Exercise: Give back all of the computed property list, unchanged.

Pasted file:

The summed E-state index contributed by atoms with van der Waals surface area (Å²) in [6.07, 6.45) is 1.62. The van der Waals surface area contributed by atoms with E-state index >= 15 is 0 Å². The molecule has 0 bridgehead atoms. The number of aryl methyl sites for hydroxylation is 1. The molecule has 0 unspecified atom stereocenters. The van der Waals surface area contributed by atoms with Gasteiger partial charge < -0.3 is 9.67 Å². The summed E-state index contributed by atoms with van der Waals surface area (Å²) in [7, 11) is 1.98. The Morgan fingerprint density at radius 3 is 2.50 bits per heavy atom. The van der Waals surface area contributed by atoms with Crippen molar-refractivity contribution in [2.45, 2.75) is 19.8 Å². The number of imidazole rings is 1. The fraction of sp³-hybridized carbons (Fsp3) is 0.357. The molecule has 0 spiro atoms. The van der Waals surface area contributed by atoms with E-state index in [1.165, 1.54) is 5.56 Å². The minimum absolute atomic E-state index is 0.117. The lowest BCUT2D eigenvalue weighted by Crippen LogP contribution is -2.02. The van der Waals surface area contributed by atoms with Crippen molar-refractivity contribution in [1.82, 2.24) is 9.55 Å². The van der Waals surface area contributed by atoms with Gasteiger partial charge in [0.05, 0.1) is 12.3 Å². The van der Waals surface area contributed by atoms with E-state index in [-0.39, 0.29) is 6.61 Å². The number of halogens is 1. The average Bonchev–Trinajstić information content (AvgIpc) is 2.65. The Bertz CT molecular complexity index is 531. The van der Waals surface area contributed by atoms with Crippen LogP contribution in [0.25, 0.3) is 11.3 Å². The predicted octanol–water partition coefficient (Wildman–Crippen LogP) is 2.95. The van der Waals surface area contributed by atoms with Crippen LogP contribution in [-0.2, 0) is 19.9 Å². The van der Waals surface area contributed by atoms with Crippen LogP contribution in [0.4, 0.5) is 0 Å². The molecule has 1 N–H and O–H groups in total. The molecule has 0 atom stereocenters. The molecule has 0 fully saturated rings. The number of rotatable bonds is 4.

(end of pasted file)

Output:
The summed E-state index contributed by atoms with van der Waals surface area (Å²) in [6.07, 6.45) is 1.62. The van der Waals surface area contributed by atoms with E-state index >= 15 is 0 Å². The molecule has 0 bridgehead atoms. The number of aryl methyl sites for hydroxylation is 1. The molecule has 0 unspecified atom stereocenters. The van der Waals surface area contributed by atoms with Gasteiger partial charge < -0.3 is 9.67 Å². The summed E-state index contributed by atoms with van der Waals surface area (Å²) in [7, 11) is 1.98. The Morgan fingerprint density at radius 3 is 2.50 bits per heavy atom. The van der Waals surface area contributed by atoms with Crippen molar-refractivity contribution in [2.45, 2.75) is 19.8 Å². The number of imidazole rings is 1. The fraction of sp³-hybridized carbons (Fsp3) is 0.357. The molecule has 0 spiro atoms. The van der Waals surface area contributed by atoms with E-state index in [1.165, 1.54) is 5.56 Å². The minimum absolute atomic E-state index is 0.117. The lowest BCUT2D eigenvalue weighted by Crippen LogP contribution is -2.02. The van der Waals surface area contributed by atoms with Crippen molar-refractivity contribution in [1.82, 2.24) is 9.55 Å². The van der Waals surface area contributed by atoms with Gasteiger partial charge in [0.05, 0.1) is 12.3 Å². The van der Waals surface area contributed by atoms with E-state index in [-0.39, 0.29) is 6.61 Å². The number of halogens is 1. The average Bonchev–Trinajstić information content (AvgIpc) is 2.65. The Bertz CT molecular complexity index is 531. The van der Waals surface area contributed by atoms with Crippen LogP contribution in [0.25, 0.3) is 11.3 Å². The predicted octanol–water partition coefficient (Wildman–Crippen LogP) is 2.95. The van der Waals surface area contributed by atoms with Crippen LogP contribution in [-0.2, 0) is 19.9 Å². The van der Waals surface area contributed by atoms with Crippen LogP contribution in [0.4, 0.5) is 0 Å². The molecule has 1 N–H and O–H groups in total. The molecule has 0 atom stereocenters. The molecule has 0 fully saturated rings. The number of rotatable bonds is 4.